And now these three remain: faith, hope and love. But the greatest of these is love. (1 Cor. 13:13)We know that faith and love remain. Somehow we tend to have our doubts about hope. Perhaps it is because we have placed a 21st-century definition on the word hope. For instance, we may say, “I hope so,” meaning, “I wish it would happen, but it probably won’t.” To us, “hope” is wishy and doubtful. That is why it doesn’t sound like it belongs with faith and love.
In the Bible, hope is not wishful thinking; it is a sure thing.
God did this so that, by two unchangeable things in which it is impossible for God to lie, we who have fled to take hold of the hope offered to us may be greatly encouraged. We have this hope as an anchor for the soul, firm and secure. (Heb. 6:18-19)Notice: Hope is firm and secure. Hope is blessed. Hope is future. Hope is centered on the appearing of Jesus Christ.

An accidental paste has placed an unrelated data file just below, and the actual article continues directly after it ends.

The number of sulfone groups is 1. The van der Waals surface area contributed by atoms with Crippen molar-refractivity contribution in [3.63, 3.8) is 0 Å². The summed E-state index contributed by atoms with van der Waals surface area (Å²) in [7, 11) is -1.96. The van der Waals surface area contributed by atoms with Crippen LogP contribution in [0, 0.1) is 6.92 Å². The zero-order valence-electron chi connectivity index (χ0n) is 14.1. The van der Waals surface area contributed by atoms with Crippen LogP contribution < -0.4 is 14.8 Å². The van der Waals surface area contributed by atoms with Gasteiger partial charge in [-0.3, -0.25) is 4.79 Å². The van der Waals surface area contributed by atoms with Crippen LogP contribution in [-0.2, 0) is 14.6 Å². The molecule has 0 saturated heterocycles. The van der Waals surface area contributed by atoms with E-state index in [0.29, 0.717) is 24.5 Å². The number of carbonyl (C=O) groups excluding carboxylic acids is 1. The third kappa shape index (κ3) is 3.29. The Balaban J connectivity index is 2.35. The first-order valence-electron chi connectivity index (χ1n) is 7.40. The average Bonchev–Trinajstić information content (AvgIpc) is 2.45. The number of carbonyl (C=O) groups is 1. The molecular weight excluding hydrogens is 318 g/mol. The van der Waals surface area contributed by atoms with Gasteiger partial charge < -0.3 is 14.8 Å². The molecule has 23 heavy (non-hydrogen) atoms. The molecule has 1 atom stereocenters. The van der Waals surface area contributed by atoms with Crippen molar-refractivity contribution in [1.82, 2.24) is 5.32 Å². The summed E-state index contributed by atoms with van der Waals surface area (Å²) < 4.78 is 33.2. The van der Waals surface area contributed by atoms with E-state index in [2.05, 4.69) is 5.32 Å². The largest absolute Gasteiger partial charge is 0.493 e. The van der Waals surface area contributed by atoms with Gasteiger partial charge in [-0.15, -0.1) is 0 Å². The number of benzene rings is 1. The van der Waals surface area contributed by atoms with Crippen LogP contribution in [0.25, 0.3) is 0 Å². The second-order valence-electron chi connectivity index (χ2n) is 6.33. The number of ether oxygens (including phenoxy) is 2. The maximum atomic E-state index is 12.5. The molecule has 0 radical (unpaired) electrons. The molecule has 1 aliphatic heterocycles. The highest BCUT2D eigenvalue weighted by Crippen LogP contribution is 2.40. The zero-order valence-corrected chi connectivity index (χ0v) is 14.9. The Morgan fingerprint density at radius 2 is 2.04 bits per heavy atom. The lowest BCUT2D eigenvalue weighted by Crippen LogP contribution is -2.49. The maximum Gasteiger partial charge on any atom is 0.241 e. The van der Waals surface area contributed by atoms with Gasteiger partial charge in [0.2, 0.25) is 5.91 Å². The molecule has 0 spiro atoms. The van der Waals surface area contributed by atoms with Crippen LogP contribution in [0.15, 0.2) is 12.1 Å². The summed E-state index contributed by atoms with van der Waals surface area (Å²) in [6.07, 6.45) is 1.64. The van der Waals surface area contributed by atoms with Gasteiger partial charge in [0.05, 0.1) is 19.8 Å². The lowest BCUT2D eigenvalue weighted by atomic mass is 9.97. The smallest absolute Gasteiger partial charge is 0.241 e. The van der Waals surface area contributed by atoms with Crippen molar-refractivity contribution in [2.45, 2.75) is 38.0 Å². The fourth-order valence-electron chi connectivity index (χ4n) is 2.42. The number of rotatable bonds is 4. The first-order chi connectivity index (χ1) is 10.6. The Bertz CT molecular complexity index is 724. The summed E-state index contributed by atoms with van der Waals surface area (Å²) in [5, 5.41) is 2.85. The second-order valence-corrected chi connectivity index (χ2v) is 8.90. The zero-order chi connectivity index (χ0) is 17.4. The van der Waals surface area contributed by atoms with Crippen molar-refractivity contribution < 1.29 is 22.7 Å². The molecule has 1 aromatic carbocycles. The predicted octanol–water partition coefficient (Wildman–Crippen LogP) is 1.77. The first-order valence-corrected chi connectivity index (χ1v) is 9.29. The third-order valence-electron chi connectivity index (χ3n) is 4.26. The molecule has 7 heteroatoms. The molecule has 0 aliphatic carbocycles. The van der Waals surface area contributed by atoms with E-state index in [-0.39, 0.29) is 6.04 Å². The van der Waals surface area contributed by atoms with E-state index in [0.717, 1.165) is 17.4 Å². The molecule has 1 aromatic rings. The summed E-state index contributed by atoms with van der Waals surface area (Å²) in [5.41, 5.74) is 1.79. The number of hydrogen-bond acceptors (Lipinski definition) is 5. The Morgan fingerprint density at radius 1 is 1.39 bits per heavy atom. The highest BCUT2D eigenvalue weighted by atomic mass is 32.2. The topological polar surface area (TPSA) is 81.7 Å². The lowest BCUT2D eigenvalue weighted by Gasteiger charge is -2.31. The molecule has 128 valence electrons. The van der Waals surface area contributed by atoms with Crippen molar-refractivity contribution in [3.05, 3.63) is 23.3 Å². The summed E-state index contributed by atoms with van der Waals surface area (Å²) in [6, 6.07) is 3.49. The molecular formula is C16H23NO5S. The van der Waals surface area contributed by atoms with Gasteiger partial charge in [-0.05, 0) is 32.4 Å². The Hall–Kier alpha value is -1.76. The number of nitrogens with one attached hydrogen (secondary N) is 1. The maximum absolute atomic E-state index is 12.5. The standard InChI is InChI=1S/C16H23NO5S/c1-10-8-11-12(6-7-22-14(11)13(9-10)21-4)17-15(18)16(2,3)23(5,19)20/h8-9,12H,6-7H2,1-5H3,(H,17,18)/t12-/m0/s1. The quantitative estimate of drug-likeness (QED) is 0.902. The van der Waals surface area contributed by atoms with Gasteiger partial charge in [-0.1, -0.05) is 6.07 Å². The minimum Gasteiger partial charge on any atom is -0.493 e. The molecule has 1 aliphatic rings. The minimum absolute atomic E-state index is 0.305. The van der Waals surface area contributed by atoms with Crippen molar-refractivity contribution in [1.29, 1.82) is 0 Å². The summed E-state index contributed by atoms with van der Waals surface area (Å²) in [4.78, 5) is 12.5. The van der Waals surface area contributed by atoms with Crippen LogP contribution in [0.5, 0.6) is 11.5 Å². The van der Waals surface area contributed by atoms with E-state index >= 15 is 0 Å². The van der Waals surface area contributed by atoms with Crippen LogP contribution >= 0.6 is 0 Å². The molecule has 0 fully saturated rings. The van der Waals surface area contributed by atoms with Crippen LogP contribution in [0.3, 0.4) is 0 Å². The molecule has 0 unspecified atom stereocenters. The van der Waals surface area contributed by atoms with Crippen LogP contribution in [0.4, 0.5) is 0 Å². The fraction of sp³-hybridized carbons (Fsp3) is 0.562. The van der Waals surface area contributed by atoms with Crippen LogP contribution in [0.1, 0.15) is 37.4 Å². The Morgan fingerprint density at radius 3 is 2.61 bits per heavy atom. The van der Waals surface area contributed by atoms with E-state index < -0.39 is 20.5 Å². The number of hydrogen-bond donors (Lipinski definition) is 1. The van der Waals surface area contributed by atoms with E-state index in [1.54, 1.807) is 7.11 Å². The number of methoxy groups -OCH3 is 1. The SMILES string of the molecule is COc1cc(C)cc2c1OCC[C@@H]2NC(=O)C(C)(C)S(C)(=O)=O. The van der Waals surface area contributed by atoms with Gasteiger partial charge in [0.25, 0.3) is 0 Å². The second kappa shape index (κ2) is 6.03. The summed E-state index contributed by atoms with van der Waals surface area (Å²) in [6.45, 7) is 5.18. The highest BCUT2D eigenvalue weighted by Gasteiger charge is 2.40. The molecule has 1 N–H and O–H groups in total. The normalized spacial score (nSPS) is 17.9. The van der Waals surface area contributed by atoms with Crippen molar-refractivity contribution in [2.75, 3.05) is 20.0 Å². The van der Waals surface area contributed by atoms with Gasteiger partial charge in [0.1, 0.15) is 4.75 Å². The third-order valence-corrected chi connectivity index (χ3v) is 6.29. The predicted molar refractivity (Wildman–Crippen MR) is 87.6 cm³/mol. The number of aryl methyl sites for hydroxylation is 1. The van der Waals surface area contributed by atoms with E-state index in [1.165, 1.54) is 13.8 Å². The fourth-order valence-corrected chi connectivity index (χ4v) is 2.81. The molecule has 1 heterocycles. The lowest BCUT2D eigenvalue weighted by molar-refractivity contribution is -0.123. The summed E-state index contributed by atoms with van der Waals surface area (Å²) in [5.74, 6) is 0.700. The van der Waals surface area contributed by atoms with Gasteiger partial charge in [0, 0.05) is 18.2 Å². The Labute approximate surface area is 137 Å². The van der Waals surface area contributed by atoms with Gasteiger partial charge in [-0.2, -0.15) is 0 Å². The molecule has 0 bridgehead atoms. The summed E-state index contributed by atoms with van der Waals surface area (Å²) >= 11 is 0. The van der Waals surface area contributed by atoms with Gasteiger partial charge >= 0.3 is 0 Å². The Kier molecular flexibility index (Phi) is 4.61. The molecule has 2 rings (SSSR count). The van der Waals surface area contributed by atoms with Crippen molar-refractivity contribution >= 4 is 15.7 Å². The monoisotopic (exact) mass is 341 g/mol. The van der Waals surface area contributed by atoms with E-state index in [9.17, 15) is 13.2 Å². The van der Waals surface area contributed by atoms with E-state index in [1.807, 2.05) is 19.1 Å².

For the grace of God that brings salvation has appeared to all men. It teaches us to say “No” to ungodliness and worldly passions, and to live self-controlled, upright and godly lives in this present age, while we wait for the blessed hope – the glorious appearing of our great God and Savior, Jesus Christ, who gave himself for us to redeem us from all wickedness and to purify for himself a people that are his very own, eager to do what is good. (Titus 2:11-14)
In other words, hope, as spoken about in the Bible, is a glad anticipation of a future certainty, the return of Jesus Christ.
But our citizenship is in heaven. And we eagerly await a Savior from there, the Lord Jesus Christ. (Phil. 3:20)